In Argentina, the Armenian refugee Grigoris – he was Krikor in Turkey when he and his family endured a forced march to be evacuated along with hundreds of thousands of other Greeks and Armenians in one of the 20th Century’s many ethnic removals – becomes Gregorio and his wife becomes Libertadad – Spanish for “liberty.”

Alicia is Greek and Armenian and Argentinean and now she’s a Chicagoan in a city that has become a refuge for many nationalities. Gartler’s novel reads like a memoir and I suspect there’s more than a little of the author in the character of Alicia. Beatriz Badikian-Gartler was born in Argentina and has taught literature at a number of Chicago universities, including Roosevelt University, University of Illinois – Chicago and DePaul University.

I can relate to Alicia’s – and Gartler’s -- love of Chicago: Both of my parents were first generation Chicagoans whose parents were ethnic refugees from different parts of the Russian Empire. Chicago is part of my DNA and was my first love among big cities, my home for several years after college and a place I return to annually for cultural fill ups. Even as I write this, I’m preparing for my annual train journey to Chicago.

Alicia’s dad is a difficult person to live with, a man who finds brief satisfaction in a job, only to become restless, looking for another country to explore. He endures life in German-occupied Greece in World War II, always fearing that his communist leanings will result in his capture by the Germans and their right-wing Greek collaborators.

Krikor-Gregoris wants to go to Mexico, a favored destination of European communists, but the family can’t get permission, so they immigrate to Argentina, a relatively sparsely populated nation that has attracted Jews, Armenians and especially Italians. Alicia is happy in Argentina, with a circle of girlfriends and is mortified at the thought of being uprooted to move to the U.S. Restless Greg tries New York City and the Los Angeles area before finally settling in Chicago.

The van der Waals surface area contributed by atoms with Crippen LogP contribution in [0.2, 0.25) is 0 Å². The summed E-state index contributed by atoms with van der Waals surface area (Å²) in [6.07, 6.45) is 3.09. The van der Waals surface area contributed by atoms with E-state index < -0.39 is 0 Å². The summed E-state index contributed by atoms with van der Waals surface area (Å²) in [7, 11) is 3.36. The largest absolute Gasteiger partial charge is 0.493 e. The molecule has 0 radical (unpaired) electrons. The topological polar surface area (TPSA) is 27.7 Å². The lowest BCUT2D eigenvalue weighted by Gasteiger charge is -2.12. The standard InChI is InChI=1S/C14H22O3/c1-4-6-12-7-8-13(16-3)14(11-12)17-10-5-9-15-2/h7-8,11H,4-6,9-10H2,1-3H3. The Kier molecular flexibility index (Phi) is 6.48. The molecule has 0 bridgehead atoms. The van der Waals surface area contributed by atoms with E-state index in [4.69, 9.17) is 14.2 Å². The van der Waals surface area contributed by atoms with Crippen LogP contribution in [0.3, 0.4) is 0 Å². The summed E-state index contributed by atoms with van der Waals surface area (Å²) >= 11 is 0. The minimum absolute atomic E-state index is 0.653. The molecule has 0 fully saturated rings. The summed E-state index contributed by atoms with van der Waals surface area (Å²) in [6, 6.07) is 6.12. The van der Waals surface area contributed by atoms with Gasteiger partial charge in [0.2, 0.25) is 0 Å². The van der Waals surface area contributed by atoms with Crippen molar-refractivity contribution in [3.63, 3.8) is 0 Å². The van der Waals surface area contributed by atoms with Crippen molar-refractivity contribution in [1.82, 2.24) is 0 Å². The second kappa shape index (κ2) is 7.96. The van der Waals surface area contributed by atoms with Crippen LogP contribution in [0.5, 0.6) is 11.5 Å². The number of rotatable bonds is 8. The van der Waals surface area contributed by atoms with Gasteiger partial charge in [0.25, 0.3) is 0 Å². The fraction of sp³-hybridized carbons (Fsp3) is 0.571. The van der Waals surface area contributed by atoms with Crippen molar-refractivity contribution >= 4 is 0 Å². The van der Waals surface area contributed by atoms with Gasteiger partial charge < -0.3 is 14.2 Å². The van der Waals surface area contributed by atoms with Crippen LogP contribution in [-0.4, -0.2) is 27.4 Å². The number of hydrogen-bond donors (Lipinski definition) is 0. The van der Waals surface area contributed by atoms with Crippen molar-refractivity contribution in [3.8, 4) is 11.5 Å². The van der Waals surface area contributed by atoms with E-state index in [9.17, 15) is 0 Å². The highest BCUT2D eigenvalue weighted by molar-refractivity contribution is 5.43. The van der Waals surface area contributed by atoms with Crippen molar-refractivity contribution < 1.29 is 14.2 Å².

The author’s forte is crafting vivid portraits of her characters in sparse but expressive language. Alicia is thwarted in her desire to study literature in Argentina. Her increasingly bitter father wants her to work to add to the meager income of the struggling family.

Beatriz Badikian-Gartler follows in the steps of Joseph Conrad and Vladimir Nabokov, expressive prose stylists for whom English was a second language.

Flashbacks to 1907 recount the death marches of ethnic Greeks and Armenians at the hands of the Ottoman Turks; especially poignant is the journey Alicia’s maternal grandmother Evgenia and her husband Odysseas from interior Turkey to the evacuation point on the coast. Gartler vividly describes the horror of the march, which prefigured marches of Jews by Nazis during World War II.

Similarly Greg, then called Krikor, undergoes similar horrors in 1922 when his father Artin is arrested and the family endures a death march. The atrocities committed by the Turks against the Armenians are well documented, but most people don’t realize that ethnic Greeks living in what is now Turkey were subjected to what later generations would call “ethnic cleansing.”

“Old Gloves” displays a remarkable range of emotions for such a short book. 

By turns it’s humorous and horrifying, but there’s always hope that better things are on the horizon. I look forward to the continuing saga of Alicia in the Windy City.

Publisher’s web site: